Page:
Upcoming Blog Topics & Free, Printable French Educational Worksheets

Bonjour, les amis! For me, blogging is a joy, enabling me to be more intentional as a parent and allowing me to promote French learning, but I'll admit that blogging often and consistently is becoming more of a struggle. Now that I'm in my third trimester of pregnancy, I just can't give up as much sleep as I used to in order to write. These days, I aim to write twice per week, but it may not happen as I'm hoping it will. Merci pour votre patience--I appreciate your staying with me through my less frequent times of writing.

Nonetheless, I have several upcoming posts I look forward to sharing over time: my reflections on Pamela Druckerman's Bringing Up Bébé (as I mentioned in this post), thoughts on spanking (so controversial!), my daughter's experience since starting violin lessons at age four, and a review of CNED, the French distance education subscription service (assuming I sign up for it soon).

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A Little Croissant In the Oven - Pregnancy Update

On the Fourth of July I shared that my husband and I are expecting our third child in January. That little one is now six months along in utero, and my two-year-old son likes to ask me with a hopeful grin, "Baby come out now?" I'm sure "after Christmas" must seem so far away to him!

This pregnancy has gone fairly well. I was fairly queasy the second month, but having my husband home for the summer was so restful for me! At the nineteen-week ultrasound, we chose not to find out baby's gender because we love the joy and surprise of finding out at birth. It's not that we don't want to know; we simply think that it's even more fun to discover whom God's given us when we first meet him or her. For us, a little patience makes the birth more exciting!

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Reusable French Chore Chart for Preschool & Early Childhood

Last June I made my children a simple reusable chore chart in French. With a baby on the way (due in January), I wanted my older two children to develop a habit of following morning and evening routines somewhat independently. I also planned to use the chart as the basis for a small monetary allowance. Here's how I created the chart and how it's worked in our family.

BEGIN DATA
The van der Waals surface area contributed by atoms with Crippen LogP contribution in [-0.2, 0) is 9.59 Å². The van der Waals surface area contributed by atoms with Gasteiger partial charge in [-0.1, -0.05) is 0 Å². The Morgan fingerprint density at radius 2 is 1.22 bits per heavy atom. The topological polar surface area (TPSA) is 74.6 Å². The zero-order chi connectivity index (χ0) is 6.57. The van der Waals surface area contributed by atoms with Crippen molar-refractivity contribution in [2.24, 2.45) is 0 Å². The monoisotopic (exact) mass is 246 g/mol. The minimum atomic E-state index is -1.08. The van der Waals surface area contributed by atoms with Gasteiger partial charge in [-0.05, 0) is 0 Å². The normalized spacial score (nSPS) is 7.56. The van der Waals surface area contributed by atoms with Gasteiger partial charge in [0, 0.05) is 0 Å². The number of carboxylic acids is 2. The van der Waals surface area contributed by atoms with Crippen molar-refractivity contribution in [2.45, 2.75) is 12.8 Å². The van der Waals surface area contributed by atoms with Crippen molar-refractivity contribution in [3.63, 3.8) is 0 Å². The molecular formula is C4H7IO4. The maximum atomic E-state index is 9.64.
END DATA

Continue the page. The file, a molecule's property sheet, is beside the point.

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Kindergarten Homeschool in French: Beginning Writing & Reading

We officially started homeschooling last week, though in a sense we've been homeschooling in a low-key way for years. My homeschooling style leans towards the philosophies of Charlotte Mason (emphasizing the outdoors & quality books), unschooling (seizing opportunities for learning from daily life & pursuing current interests), and Montessori (using natural materials and independent play for learning), but the Type A parent in me also needs a basic morning schedule and some simple learning goals each day.

My five-year-old daughter is active and social, yet she also loves workbooks and writing. When looking for handwriting curriculum for her, I was happy to find that the company Handwriting Without Tears publishes French versions of their handwriting workbooks (Spanish ones too!). The Kindergarten level book starts with capital letters, moves to digits (1-10), and ends with lowercase letters, with some simple French words to copy towards the end.

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No, No, No--Not in August!

"No, no, no--not in August!" This phrase is a French joke between my husband and me. It stems from a conversation we had with a French friend when we were visiting France to attend a wedding several years ago. Our friend stated that French teachers would never return to work in August. They'd choose to go on strike rather than work in August, which is essentially national vacation month in France. (The French receive a minimum of four weeks of paid leave annually, and the majority of the French take a month for vacation in either July or August--usually the latter.)

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When Americans' Ignorance of World Geography is Embarrassing

When my husband and I hosted high school exchange students, they told us about the repeated conversations they had with American students during the first few weeks of school:

American: "So you're an exchange student? That's awesome! Where are you from?" 

Exchange student: "I'm from Bolivia." [or Hungary, etc.]

American: "Really? That's awesome! So . . . where's Bolivia?" 

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How Children Learn to Entertain Themselves Without Screens

We were five days into a week-long family vacation at the Oregon Coast when it dawned on me that our hotel room did not have a TV and we had not missed it. At home we have cable programming, but my husband is the only family member who turns on the television, mainly for a few hours of sports programming each week. He also watches DVDs with our children, but they rarely watch movies during the day. Instead, our children habitually find ways to occupy themselves with creative pursuits. I don't credit myself for their activity choices, but here's what has helped them become skilled at independent play:

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Why Bringing Up Bébé Caught Americans' Attention

Do you remember the buzz surrounding Pamela Druckerman's 2012 book Bringing Up Bébé? The subtitle was One American Mother Discovers the Wisdom of French Parenting. The book still ranks among the top twenty parenting sold books on Amazon, currently #2 in the motherhood subcategory. After the book's release, Time magazine included Druckerman on its list of the 100 most influential people of 2012. (Upon hearing this news, her husband dryly quipped, "You're not even the most influential person in our apartment building.")

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